Imagine you’re a man who has a fortune and you can do whatever you want with it. What would you spend it on? There was a man in Paris in 19th century who had the opportunity to ask himself that question. His name was Édouard André.
Like a typical wealthy man of that time, André felt a desire to have a portrait. That’s the way he met Nélie Jacquemart, a well-known society painter. They got married ten years later. As they shared a passion for art, they spent rest of their lives on purchasing artworks.
When Jacquemart died (almost 20 years after her husband) the mansion and its collection, according to André’s last will, were bequeathed to the Institut de France as a museum. Today it’s called the Musée Jacquemart-André and is located at 158 Boulevard Haussmann in the 8th arrondissement of Paris.
Edouard André and his wife gained there one of the finest collections of Italian art. They travelled to Italy several times and always came back with something new for their set. After Edouard’s death, Nélie continued acquiring the artworks. In 1913 the mansion was transferred into museum and the building hasn’t changed its look since then.
Henri Parent, a popular French architect, once got lucrative commission to build a house for heir of a banking family, named Edouard André. He was accustomed to profitable orders, but they always came from aristocratic families. As money doesn’t grow on trees and Henri wasn’t picky, he took the order, and thanks to this, you can now watch his work.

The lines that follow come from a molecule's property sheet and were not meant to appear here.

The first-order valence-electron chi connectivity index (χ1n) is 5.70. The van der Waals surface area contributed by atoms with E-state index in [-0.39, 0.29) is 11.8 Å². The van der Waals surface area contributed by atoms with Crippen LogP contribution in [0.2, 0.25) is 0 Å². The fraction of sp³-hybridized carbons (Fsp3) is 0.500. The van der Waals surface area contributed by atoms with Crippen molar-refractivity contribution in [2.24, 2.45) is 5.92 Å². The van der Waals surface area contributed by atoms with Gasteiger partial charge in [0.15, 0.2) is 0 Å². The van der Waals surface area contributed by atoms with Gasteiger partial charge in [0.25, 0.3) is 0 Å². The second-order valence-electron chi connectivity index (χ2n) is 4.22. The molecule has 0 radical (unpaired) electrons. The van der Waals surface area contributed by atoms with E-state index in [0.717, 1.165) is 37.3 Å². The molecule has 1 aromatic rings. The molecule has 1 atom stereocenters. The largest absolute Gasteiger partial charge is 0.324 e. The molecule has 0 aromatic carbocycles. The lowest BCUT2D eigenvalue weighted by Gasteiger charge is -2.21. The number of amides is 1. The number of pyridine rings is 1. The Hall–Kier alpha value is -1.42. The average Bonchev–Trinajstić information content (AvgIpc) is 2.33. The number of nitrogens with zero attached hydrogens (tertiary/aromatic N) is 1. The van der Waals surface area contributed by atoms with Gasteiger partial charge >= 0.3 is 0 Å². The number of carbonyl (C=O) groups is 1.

It’s of course the collection inside the main attraction, but the building is quite a work of art too. The facade on the Boulevard Haussmann, flanked by two pavilions, is punctuated by pilasters and has a rounded central front, in an arrangement inspired by the Petit Trianon. The court is closed by a semicircular wall and punctuated with blind arches. In the courtyard, the main façade has a pre-pierced body arched windows and decorated with four Ionic columns. The entrance is flanked by two seated lions and two imposing lamps.
Of course that’s just the words and they don’t portray the magnificence of this building. You should come here and see it with your own eyes.